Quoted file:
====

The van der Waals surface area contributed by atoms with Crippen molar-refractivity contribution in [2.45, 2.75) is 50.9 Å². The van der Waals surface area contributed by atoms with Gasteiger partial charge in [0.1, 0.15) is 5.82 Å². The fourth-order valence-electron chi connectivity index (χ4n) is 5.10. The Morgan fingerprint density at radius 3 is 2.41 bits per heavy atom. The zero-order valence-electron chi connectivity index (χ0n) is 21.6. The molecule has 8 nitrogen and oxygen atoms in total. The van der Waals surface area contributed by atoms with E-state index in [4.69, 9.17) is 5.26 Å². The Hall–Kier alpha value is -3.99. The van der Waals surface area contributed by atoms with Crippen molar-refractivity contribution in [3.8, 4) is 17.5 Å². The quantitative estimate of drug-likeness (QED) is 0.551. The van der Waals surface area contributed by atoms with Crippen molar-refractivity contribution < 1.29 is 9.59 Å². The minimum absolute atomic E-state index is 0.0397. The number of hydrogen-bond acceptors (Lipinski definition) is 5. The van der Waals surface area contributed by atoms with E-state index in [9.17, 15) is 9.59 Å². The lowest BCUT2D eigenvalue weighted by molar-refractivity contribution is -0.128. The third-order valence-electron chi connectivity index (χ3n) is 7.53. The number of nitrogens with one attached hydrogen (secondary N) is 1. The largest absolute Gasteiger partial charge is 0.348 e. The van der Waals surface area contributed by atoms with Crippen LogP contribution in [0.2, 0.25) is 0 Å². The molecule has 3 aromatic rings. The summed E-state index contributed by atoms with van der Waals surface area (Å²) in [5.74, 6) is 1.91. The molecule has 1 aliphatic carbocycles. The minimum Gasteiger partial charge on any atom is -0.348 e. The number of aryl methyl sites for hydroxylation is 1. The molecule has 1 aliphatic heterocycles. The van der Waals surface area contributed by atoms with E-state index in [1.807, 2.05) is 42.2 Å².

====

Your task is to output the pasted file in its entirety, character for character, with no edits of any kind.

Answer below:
The van der Waals surface area contributed by atoms with Crippen molar-refractivity contribution in [2.45, 2.75) is 50.9 Å². The van der Waals surface area contributed by atoms with Gasteiger partial charge in [0.1, 0.15) is 5.82 Å². The fourth-order valence-electron chi connectivity index (χ4n) is 5.10. The Morgan fingerprint density at radius 3 is 2.41 bits per heavy atom. The zero-order valence-electron chi connectivity index (χ0n) is 21.6. The molecule has 8 nitrogen and oxygen atoms in total. The van der Waals surface area contributed by atoms with E-state index in [4.69, 9.17) is 5.26 Å². The Hall–Kier alpha value is -3.99. The van der Waals surface area contributed by atoms with Crippen molar-refractivity contribution in [3.8, 4) is 17.5 Å². The quantitative estimate of drug-likeness (QED) is 0.551. The van der Waals surface area contributed by atoms with Crippen molar-refractivity contribution < 1.29 is 9.59 Å². The minimum absolute atomic E-state index is 0.0397. The number of hydrogen-bond acceptors (Lipinski definition) is 5. The van der Waals surface area contributed by atoms with E-state index in [9.17, 15) is 9.59 Å². The lowest BCUT2D eigenvalue weighted by molar-refractivity contribution is -0.128. The third-order valence-electron chi connectivity index (χ3n) is 7.53. The number of nitrogens with one attached hydrogen (secondary N) is 1. The largest absolute Gasteiger partial charge is 0.348 e. The van der Waals surface area contributed by atoms with Crippen LogP contribution in [0.2, 0.25) is 0 Å². The molecule has 3 aromatic rings. The summed E-state index contributed by atoms with van der Waals surface area (Å²) in [5.74, 6) is 1.91. The molecule has 1 aliphatic carbocycles. The minimum Gasteiger partial charge on any atom is -0.348 e. The number of aryl methyl sites for hydroxylation is 1. The molecule has 1 aliphatic heterocycles. The van der Waals surface area contributed by atoms with E-state index in [1.807, 2.05) is 42.2 Å².